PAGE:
A mother who lost her son in the Christchurch terror attacks made the astonishing decision to publicly forgive the gunman at his sentencing today.
Janna Ezat had been reading a victim impact statement to the court, describing her anguish to discover her son Hussein Al-Umari had been murdered by a hateful terrorist in Christchurch’s Al Noor Mosque.
When it concluded,she turned to face Brenton Tarrant, who has admitted 51 charges of murder and 40 charges of attempted murder, and spoke to him directly.
“I decided to forgive you Mr Tarrant, because I don’t have to hate,” she said.
“I have only one choice; to forgive you.”
Tarrant, a 29-year-old Australian, faces life in jail for carrying out a hateful murder spree across Christchurch’s Al Noor and Linwood mosques in March 2019.
He is being held in court for the next few days to listen to statements from his victims, who have outlined the horror his offending inflicted.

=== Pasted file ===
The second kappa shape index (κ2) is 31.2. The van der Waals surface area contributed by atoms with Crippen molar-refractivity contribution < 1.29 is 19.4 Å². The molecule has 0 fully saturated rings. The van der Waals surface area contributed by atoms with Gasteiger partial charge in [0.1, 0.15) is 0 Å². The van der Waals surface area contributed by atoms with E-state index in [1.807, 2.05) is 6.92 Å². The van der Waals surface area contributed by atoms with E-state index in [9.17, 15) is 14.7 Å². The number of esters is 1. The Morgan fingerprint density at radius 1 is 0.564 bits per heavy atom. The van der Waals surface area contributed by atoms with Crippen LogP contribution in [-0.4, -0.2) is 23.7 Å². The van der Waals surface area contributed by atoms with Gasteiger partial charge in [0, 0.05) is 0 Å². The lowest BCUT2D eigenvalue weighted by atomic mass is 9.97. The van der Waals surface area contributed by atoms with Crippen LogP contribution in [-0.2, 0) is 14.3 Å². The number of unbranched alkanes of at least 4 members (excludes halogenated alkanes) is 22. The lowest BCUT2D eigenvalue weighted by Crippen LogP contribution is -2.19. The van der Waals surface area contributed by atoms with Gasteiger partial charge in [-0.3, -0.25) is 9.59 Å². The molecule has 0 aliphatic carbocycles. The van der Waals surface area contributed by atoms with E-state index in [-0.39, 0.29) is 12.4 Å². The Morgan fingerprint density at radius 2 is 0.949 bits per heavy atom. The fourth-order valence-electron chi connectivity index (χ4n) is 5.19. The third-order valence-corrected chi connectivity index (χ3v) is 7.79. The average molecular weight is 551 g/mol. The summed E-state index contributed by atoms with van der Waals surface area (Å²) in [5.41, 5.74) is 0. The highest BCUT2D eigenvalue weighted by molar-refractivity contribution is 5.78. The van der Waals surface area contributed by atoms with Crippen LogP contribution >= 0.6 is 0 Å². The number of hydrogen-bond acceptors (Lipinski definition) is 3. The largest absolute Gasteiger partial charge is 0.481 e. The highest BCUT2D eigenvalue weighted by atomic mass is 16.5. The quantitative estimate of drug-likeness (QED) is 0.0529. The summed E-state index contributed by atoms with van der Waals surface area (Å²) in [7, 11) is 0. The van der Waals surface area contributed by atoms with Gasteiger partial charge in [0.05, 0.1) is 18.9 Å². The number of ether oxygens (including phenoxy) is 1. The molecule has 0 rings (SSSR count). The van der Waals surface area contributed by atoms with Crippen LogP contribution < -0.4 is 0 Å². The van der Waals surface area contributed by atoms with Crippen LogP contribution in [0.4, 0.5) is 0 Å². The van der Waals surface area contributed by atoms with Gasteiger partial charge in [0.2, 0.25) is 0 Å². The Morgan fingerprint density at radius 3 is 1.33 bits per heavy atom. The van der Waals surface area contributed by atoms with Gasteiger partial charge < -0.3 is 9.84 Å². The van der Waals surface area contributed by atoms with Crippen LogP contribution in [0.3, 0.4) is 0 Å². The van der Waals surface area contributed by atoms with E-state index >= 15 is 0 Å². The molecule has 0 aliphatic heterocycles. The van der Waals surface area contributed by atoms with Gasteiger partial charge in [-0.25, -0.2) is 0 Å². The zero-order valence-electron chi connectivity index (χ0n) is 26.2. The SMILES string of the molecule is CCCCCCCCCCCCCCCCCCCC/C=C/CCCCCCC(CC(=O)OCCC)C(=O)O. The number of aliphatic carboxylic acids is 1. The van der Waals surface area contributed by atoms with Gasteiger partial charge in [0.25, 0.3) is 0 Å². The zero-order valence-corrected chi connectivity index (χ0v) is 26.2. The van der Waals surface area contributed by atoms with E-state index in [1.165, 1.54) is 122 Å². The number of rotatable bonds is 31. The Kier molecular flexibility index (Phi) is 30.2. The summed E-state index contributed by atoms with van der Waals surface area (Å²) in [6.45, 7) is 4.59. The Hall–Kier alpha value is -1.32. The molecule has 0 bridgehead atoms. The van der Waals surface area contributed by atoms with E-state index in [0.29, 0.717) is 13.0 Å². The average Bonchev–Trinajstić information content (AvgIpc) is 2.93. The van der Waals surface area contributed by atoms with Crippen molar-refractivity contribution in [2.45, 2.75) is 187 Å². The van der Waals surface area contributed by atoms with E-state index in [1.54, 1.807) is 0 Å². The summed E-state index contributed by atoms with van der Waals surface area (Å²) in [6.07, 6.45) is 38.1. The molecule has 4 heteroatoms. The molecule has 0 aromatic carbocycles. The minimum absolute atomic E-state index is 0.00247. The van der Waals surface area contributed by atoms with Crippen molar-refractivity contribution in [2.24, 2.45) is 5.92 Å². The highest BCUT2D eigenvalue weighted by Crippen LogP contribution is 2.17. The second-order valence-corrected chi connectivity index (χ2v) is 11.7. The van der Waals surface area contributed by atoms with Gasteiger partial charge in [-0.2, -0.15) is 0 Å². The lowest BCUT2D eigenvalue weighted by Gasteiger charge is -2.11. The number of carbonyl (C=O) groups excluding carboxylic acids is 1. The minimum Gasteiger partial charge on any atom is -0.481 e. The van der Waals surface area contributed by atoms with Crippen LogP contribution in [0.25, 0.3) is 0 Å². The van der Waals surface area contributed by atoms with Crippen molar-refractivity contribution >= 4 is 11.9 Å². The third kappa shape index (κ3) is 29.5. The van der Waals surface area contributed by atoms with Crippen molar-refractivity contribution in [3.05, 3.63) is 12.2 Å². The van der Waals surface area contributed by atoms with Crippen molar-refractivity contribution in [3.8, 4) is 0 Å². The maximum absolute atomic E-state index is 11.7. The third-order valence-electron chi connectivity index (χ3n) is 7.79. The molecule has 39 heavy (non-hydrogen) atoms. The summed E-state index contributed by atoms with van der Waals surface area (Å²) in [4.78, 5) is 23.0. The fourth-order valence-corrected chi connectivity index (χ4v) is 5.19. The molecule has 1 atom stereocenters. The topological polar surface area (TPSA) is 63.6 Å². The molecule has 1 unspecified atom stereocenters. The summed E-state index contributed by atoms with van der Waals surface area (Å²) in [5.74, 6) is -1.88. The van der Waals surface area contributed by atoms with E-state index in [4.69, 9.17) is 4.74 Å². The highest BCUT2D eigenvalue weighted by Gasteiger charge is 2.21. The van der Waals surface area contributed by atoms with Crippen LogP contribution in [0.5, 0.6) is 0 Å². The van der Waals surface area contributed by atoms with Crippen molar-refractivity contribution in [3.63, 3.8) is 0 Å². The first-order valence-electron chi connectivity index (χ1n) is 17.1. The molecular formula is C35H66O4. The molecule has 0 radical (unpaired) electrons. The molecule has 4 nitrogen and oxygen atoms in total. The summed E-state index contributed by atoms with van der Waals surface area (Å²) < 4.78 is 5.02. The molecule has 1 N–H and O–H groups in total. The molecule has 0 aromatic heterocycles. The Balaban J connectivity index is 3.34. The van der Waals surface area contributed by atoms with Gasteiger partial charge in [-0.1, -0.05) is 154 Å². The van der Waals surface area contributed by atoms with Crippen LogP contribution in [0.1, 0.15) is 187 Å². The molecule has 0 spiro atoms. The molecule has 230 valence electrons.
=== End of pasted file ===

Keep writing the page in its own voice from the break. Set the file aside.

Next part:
Temel Atacocugu, who was shot nine times inside Al Noor Mosque, was one of many to discuss the ongoing severe trauma it had caused.
He had permanent disability and pain from his injuries but remained a “strong and stubborn Turkish man”.
“The gunman and I looked into each other’s eyes. I saw the moment when I was a target of his gun,” the survivor told the court.
“As I lay under bodies in the mosque, I thought I was going to die. I tried to lie as still as possible when the gunman came back a second time.”
He couldn’t move or make a sound, or the gunman would have “executed me as he did the others,” he said.
“I know if I had moved I wouldn’t be here today. Six bullets were removed from my body but three remain.
“The trauma will live with me forever, the images, smell and sound of the mosque on that day haunt me. I do not foresee a future where I will be without pain, however, I am determined to find a positive way forward to overcome the pain.”
Another victim prayed before beginning their statement, bringing the faith the gunman had sought to destroy into the courtroom, while others spoke of the void that had been left by the loss of loved ones.
More than one then ended with a simple message of hope for the community: “Kia Kaha”.
The sentencing is expected to take several days.